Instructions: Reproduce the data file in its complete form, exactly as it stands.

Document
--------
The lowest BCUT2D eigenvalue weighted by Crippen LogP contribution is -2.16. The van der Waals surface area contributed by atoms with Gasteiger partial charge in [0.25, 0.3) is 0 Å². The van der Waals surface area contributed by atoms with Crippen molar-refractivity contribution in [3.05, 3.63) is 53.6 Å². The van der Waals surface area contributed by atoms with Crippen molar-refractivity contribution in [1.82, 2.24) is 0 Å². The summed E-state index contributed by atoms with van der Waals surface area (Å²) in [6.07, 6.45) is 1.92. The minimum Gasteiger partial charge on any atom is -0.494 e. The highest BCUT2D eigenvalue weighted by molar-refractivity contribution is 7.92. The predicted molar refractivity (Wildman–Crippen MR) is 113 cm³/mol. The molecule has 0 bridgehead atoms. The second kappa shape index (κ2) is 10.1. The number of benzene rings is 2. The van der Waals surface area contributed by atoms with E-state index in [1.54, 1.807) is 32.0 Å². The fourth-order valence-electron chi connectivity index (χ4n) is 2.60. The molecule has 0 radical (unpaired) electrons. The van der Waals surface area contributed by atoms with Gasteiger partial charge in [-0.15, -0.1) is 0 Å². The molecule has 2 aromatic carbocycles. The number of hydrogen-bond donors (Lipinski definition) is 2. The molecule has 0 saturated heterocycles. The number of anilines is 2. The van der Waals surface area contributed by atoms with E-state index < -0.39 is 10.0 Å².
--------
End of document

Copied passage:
The lowest BCUT2D eigenvalue weighted by Crippen LogP contribution is -2.16. The van der Waals surface area contributed by atoms with Gasteiger partial charge in [0.25, 0.3) is 0 Å². The van der Waals surface area contributed by atoms with Crippen molar-refractivity contribution in [3.05, 3.63) is 53.6 Å². The van der Waals surface area contributed by atoms with Crippen molar-refractivity contribution in [1.82, 2.24) is 0 Å². The summed E-state index contributed by atoms with van der Waals surface area (Å²) in [6.07, 6.45) is 1.92. The minimum Gasteiger partial charge on any atom is -0.494 e. The highest BCUT2D eigenvalue weighted by molar-refractivity contribution is 7.92. The predicted molar refractivity (Wildman–Crippen MR) is 113 cm³/mol. The molecule has 0 bridgehead atoms. The second kappa shape index (κ2) is 10.1. The number of benzene rings is 2. The van der Waals surface area contributed by atoms with E-state index in [1.54, 1.807) is 32.0 Å². The fourth-order valence-electron chi connectivity index (χ4n) is 2.60. The molecule has 0 radical (unpaired) electrons. The van der Waals surface area contributed by atoms with Gasteiger partial charge in [-0.15, -0.1) is 0 Å². The molecule has 2 aromatic carbocycles. The number of hydrogen-bond donors (Lipinski definition) is 2. The molecule has 0 saturated heterocycles. The number of anilines is 2. The van der Waals surface area contributed by atoms with E-state index < -0.39 is 10.0 Å².